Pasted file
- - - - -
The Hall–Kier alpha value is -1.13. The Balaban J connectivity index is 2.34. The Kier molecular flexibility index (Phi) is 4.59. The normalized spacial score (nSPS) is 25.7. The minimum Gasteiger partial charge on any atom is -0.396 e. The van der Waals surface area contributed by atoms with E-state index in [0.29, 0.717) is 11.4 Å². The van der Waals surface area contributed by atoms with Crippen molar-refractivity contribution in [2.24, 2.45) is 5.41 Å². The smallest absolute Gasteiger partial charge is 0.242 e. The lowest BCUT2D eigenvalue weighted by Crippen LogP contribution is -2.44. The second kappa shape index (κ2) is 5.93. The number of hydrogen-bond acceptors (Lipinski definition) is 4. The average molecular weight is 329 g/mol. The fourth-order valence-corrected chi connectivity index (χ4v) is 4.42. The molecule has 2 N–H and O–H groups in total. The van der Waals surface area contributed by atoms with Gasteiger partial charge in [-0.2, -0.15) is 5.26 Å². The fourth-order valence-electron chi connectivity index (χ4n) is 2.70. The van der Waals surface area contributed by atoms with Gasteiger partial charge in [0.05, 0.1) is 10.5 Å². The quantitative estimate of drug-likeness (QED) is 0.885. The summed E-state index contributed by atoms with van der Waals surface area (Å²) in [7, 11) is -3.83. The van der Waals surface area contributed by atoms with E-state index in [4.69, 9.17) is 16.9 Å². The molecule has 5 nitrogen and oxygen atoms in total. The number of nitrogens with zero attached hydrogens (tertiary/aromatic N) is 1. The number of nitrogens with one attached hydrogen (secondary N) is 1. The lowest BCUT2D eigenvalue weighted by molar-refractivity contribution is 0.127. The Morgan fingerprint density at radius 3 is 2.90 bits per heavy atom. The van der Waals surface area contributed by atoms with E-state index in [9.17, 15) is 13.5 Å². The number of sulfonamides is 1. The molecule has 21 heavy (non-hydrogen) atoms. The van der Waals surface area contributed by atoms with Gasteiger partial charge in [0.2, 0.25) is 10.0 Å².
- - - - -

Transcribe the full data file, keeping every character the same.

The Hall–Kier alpha value is -1.13. The Balaban J connectivity index is 2.34. The Kier molecular flexibility index (Phi) is 4.59. The normalized spacial score (nSPS) is 25.7. The minimum Gasteiger partial charge on any atom is -0.396 e. The van der Waals surface area contributed by atoms with E-state index in [0.29, 0.717) is 11.4 Å². The van der Waals surface area contributed by atoms with Crippen molar-refractivity contribution in [2.24, 2.45) is 5.41 Å². The smallest absolute Gasteiger partial charge is 0.242 e. The lowest BCUT2D eigenvalue weighted by Crippen LogP contribution is -2.44. The second kappa shape index (κ2) is 5.93. The number of hydrogen-bond acceptors (Lipinski definition) is 4. The average molecular weight is 329 g/mol. The fourth-order valence-corrected chi connectivity index (χ4v) is 4.42. The molecule has 2 N–H and O–H groups in total. The van der Waals surface area contributed by atoms with Gasteiger partial charge in [-0.2, -0.15) is 5.26 Å². The fourth-order valence-electron chi connectivity index (χ4n) is 2.70. The van der Waals surface area contributed by atoms with Gasteiger partial charge in [0.05, 0.1) is 10.5 Å². The quantitative estimate of drug-likeness (QED) is 0.885. The summed E-state index contributed by atoms with van der Waals surface area (Å²) in [7, 11) is -3.83. The van der Waals surface area contributed by atoms with E-state index in [4.69, 9.17) is 16.9 Å². The molecule has 5 nitrogen and oxygen atoms in total. The number of nitrogens with zero attached hydrogens (tertiary/aromatic N) is 1. The number of nitrogens with one attached hydrogen (secondary N) is 1. The lowest BCUT2D eigenvalue weighted by molar-refractivity contribution is 0.127. The Morgan fingerprint density at radius 3 is 2.90 bits per heavy atom. The van der Waals surface area contributed by atoms with E-state index in [9.17, 15) is 13.5 Å². The number of sulfonamides is 1. The molecule has 21 heavy (non-hydrogen) atoms. The van der Waals surface area contributed by atoms with Gasteiger partial charge in [0.2, 0.25) is 10.0 Å².